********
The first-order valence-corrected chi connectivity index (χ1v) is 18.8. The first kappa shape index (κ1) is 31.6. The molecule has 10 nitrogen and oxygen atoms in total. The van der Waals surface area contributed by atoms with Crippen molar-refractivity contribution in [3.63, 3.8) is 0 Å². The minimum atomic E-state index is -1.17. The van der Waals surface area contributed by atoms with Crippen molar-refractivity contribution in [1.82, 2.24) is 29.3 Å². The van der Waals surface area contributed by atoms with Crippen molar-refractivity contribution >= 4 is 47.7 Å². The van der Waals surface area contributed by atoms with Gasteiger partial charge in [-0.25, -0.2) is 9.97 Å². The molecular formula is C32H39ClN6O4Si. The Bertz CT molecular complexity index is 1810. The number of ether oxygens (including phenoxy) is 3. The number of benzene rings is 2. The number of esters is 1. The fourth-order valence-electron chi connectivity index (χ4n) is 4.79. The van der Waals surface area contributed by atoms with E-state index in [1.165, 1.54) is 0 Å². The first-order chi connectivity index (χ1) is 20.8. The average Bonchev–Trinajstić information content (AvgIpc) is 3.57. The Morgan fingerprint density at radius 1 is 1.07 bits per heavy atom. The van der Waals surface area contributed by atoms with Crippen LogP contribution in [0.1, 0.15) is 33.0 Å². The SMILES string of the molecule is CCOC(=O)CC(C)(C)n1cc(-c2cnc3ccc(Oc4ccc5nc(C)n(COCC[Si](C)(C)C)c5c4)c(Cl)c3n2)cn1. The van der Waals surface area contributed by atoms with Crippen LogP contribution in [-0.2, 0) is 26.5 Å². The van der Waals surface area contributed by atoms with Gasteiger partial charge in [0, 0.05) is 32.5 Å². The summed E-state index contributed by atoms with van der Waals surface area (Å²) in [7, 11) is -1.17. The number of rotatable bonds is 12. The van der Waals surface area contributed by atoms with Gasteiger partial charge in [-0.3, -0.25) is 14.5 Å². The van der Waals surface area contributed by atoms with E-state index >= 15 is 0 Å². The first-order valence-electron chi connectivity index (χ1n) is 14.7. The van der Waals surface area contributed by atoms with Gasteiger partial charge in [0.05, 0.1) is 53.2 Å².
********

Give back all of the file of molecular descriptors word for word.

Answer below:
The first-order valence-corrected chi connectivity index (χ1v) is 18.8. The first kappa shape index (κ1) is 31.6. The molecule has 10 nitrogen and oxygen atoms in total. The van der Waals surface area contributed by atoms with Crippen molar-refractivity contribution in [3.63, 3.8) is 0 Å². The minimum atomic E-state index is -1.17. The van der Waals surface area contributed by atoms with Crippen molar-refractivity contribution in [1.82, 2.24) is 29.3 Å². The van der Waals surface area contributed by atoms with Crippen molar-refractivity contribution >= 4 is 47.7 Å². The van der Waals surface area contributed by atoms with Gasteiger partial charge in [-0.25, -0.2) is 9.97 Å². The molecular formula is C32H39ClN6O4Si. The Bertz CT molecular complexity index is 1810. The number of ether oxygens (including phenoxy) is 3. The number of benzene rings is 2. The number of esters is 1. The fourth-order valence-electron chi connectivity index (χ4n) is 4.79. The van der Waals surface area contributed by atoms with E-state index in [1.165, 1.54) is 0 Å². The first-order chi connectivity index (χ1) is 20.8. The average Bonchev–Trinajstić information content (AvgIpc) is 3.57. The Morgan fingerprint density at radius 1 is 1.07 bits per heavy atom. The van der Waals surface area contributed by atoms with Crippen LogP contribution in [0.1, 0.15) is 33.0 Å². The SMILES string of the molecule is CCOC(=O)CC(C)(C)n1cc(-c2cnc3ccc(Oc4ccc5nc(C)n(COCC[Si](C)(C)C)c5c4)c(Cl)c3n2)cn1. The van der Waals surface area contributed by atoms with Crippen LogP contribution in [-0.2, 0) is 26.5 Å². The van der Waals surface area contributed by atoms with Gasteiger partial charge in [0, 0.05) is 32.5 Å². The summed E-state index contributed by atoms with van der Waals surface area (Å²) in [7, 11) is -1.17. The number of rotatable bonds is 12. The van der Waals surface area contributed by atoms with Gasteiger partial charge in [-0.3, -0.25) is 14.5 Å². The van der Waals surface area contributed by atoms with E-state index >= 15 is 0 Å². The first-order valence-electron chi connectivity index (χ1n) is 14.7. The van der Waals surface area contributed by atoms with Gasteiger partial charge in [0.05, 0.1) is 53.2 Å².